Cardinal Schönborn of Vienna has been a supporter of Medjugorje for some time, recently hosting Marija Pavlovic Lunetti, one of the alleged seers, for a event in his cathedral and being photographed with her. It’s not surprising, then, when stories appeared on the net to say that he was going to make a visit to the town “from December 8th to January 4th.” At least that’s what Medjugorje supporters were happy to report.
Would he really spend a month there? That does sound odd, for a sitting bishop. Maybe something has been lost in translation, and the trip is going to take place some time between those dates.
But what looked like favorable publicity for Medjugorje has turned into an embarrassment for the Cardinal. His travel and the boasting of apparition supporters about it told the world that the Cardinal was showing support for the “seers”, even on the territory of another bishop.
Now, this sort of public interference in another country’s and another bishop’s local controversy is, well, highly irregular, and Cardinal Schönborn has been forced to make a statement. Catholic News Agency writes:
Medjugorje, Bosnia-Herzegovina, Nov 16, 2009 / 02:55 pm (CNA).- Cardinal Christoph Schönborn will visit Medjugorje, the small town in Bosnia-Herzegovina where six young people have allegedly been witnesses of apparitions from the Virgin Mary. But according to the Archdiocese of Vienna, the trip is “completely private” and does not imply a statement from the cardinal on the veracity of the apparitions.
“It was supposed to be a completely private visit, it was not supposed to go out to the internet,” Fr. Johannes Fürnkranz, personal secretary to the Archbishop of Vienna, explained to CNA.
Really? It wasn’t supposed to be known to Internet readers (i.e., to the public)? What quaint and old-fashioned expectations Fr. Fürnkranz has!
The cardinal’s visit will take place between December 8th and January 4th.
“The cardinal’s visit was supposed to be absolutely personal and not public, but since it has been leaked, I can only confirm that it will take place. There is no statement whatsoever involved (in the visit),” Fr. Fürnkranz told CNA.
On the face of things, the Cardinal’s secretary is indicating that Cdl. Schönborn is not changing his plans. and nothing unusual is happening. On the other hand, the statements that this visit was supposed to be “completely private”, not even known to the public, and certainly not a “statement” of any kind, are an admission that His Eminence is violating protocol — and markedly so because of the public statements of the local bishop against the apparition claims:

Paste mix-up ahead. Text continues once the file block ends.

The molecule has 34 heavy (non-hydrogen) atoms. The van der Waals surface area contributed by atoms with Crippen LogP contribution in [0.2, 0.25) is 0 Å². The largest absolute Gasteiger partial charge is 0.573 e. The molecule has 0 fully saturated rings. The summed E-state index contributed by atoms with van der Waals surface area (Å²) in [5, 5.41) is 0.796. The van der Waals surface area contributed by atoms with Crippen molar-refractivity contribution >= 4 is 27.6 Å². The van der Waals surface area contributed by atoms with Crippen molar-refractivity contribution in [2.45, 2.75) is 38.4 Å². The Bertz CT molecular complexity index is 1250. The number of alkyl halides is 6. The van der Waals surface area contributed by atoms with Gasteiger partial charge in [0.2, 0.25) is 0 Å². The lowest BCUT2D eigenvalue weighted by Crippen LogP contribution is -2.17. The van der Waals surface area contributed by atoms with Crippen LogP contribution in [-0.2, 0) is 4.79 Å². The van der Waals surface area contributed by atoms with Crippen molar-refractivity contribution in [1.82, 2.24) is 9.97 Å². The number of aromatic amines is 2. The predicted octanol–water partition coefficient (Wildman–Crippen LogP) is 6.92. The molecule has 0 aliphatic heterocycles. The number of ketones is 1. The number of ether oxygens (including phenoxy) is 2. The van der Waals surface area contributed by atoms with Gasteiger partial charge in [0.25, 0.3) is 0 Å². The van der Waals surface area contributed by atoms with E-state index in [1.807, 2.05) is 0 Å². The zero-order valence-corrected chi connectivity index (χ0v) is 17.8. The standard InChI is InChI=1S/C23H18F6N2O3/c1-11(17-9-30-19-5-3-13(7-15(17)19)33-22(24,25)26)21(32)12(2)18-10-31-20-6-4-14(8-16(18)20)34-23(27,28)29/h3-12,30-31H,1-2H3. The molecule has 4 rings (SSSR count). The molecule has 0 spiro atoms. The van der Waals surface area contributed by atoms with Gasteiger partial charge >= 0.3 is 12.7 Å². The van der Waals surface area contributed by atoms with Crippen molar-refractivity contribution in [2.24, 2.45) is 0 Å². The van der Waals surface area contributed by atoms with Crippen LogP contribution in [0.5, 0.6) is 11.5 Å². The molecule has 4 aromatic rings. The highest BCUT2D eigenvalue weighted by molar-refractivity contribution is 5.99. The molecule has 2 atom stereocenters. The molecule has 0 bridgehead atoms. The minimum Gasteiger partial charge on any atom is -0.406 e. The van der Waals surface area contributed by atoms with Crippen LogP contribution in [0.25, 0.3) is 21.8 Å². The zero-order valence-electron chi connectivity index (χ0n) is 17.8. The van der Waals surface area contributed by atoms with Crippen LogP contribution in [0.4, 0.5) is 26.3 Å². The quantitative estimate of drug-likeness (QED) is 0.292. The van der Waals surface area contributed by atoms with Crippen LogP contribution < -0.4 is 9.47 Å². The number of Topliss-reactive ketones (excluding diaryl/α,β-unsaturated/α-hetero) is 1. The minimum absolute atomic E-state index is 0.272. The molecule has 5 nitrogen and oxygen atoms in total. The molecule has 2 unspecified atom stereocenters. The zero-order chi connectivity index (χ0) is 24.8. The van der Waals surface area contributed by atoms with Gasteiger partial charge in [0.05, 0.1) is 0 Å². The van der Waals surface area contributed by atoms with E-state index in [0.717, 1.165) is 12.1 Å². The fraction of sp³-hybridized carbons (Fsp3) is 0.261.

The local Church authorities, including Bishop Ratko Peric, whose diocese encompasses Medjugorje, have declared that the alleged apparitions are not to be published or promoted.
Bishop Peric has reaffirmed the official statement of his predecessor, Bishop Pavao Zanic, who in July 1987 wrote to the pastor of Medjugorje:
“I demand from you that you remove the ‘visionaries’ from public display and put an end to their ‘visions’ in the parish church. They have had ‘visions’ in Mostar, and earlier in Sarajevo, Visoko and Dubrovnik. Let them now have them at their homes: people say that they had them at their homes during 1981… You must stop talking about apparitions and also cease publicizing messages. The devotions that grew out of the ‘apparitions’ and their messages must be eliminated, sales of souvenirs and printed material which propagate the ‘apparitions’ must also stop.”
In June 2009, Bishop Peric addressed the parish in Medjugorje and insisted that “the presumed daily apparitions, known as the ‘phenomenon of Medjugorje,’ have not been declared as authentic by the Church. Not even after the investigations of various commissions nor after 28 years of media hype. Therefore, brothers and sisters, we cannot behave as if these ‘apparitions’ are authentic and approved.”
Nevertheless, 22 years later, the popularity of Medjugorje as a Marian destination for pilgrims remains.
But even if Cardinal Schönborn doesn’t accept the bishop’s position, there is someone whom he should (and of course will) respect: the Congregation for the Doctrine of the Faith. Any remaining doubts about CDF’s position should be fading, if this leak to the press — probably a planned and wanted leak — is correct.
The official’s key statements (which I’ve emphasized) use some very firm language:
Speaking on background, an official at the Congregation for the Doctrine of the Faith told CNA that the Roman dicastery remains behind the bishops of Bosnia-Herzegovina.
“The local bishops have the ultimate authority on this matter, and their arguments against the alleged apparitions are doctrinally solid,” the official said.
Asked if Medjugorje should not be judged by its fruits of many conversions and vocations to the Church, the official responded: “It is not the duty of this Dicastery to make a pastoral assessment, but a doctrinal one. But regarding the argument, it can equally be argued that God can write straight with crooked lines, just as it has been proven in several previous occasions with patently false apparitions.”
It’s understandable that a CDF official has been thinking about the issue. Cardinal Puljic, the chairman of the Bosnia-Herzegovina bishops, has already said that CDF will soon make a statement, and he is traveling to Rome this month. At the bottom line, Cdl. Schönborn’s interference may help the critics, as an illustration of how very much CDF’s intervention is needed.